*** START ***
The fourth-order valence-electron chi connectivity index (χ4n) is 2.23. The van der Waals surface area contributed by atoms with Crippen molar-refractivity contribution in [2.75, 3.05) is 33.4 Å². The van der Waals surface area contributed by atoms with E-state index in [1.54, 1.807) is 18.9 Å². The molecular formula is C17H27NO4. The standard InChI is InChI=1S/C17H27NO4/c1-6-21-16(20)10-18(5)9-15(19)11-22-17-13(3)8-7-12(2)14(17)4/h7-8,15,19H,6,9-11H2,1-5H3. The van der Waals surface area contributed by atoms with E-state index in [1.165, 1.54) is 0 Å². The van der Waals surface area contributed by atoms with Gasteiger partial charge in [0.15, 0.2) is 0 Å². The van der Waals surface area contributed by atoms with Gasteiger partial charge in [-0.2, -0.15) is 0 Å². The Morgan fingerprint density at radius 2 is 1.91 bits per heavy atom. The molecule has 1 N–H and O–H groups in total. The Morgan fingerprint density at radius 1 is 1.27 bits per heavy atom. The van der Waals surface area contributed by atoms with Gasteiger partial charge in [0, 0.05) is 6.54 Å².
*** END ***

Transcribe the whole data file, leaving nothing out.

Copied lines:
The fourth-order valence-electron chi connectivity index (χ4n) is 2.23. The van der Waals surface area contributed by atoms with Crippen molar-refractivity contribution in [2.75, 3.05) is 33.4 Å². The van der Waals surface area contributed by atoms with E-state index in [1.54, 1.807) is 18.9 Å². The molecular formula is C17H27NO4. The standard InChI is InChI=1S/C17H27NO4/c1-6-21-16(20)10-18(5)9-15(19)11-22-17-13(3)8-7-12(2)14(17)4/h7-8,15,19H,6,9-11H2,1-5H3. The van der Waals surface area contributed by atoms with E-state index in [1.165, 1.54) is 0 Å². The van der Waals surface area contributed by atoms with Gasteiger partial charge in [0.15, 0.2) is 0 Å². The van der Waals surface area contributed by atoms with Gasteiger partial charge in [-0.2, -0.15) is 0 Å². The Morgan fingerprint density at radius 2 is 1.91 bits per heavy atom. The molecule has 1 N–H and O–H groups in total. The Morgan fingerprint density at radius 1 is 1.27 bits per heavy atom. The van der Waals surface area contributed by atoms with Gasteiger partial charge in [0, 0.05) is 6.54 Å².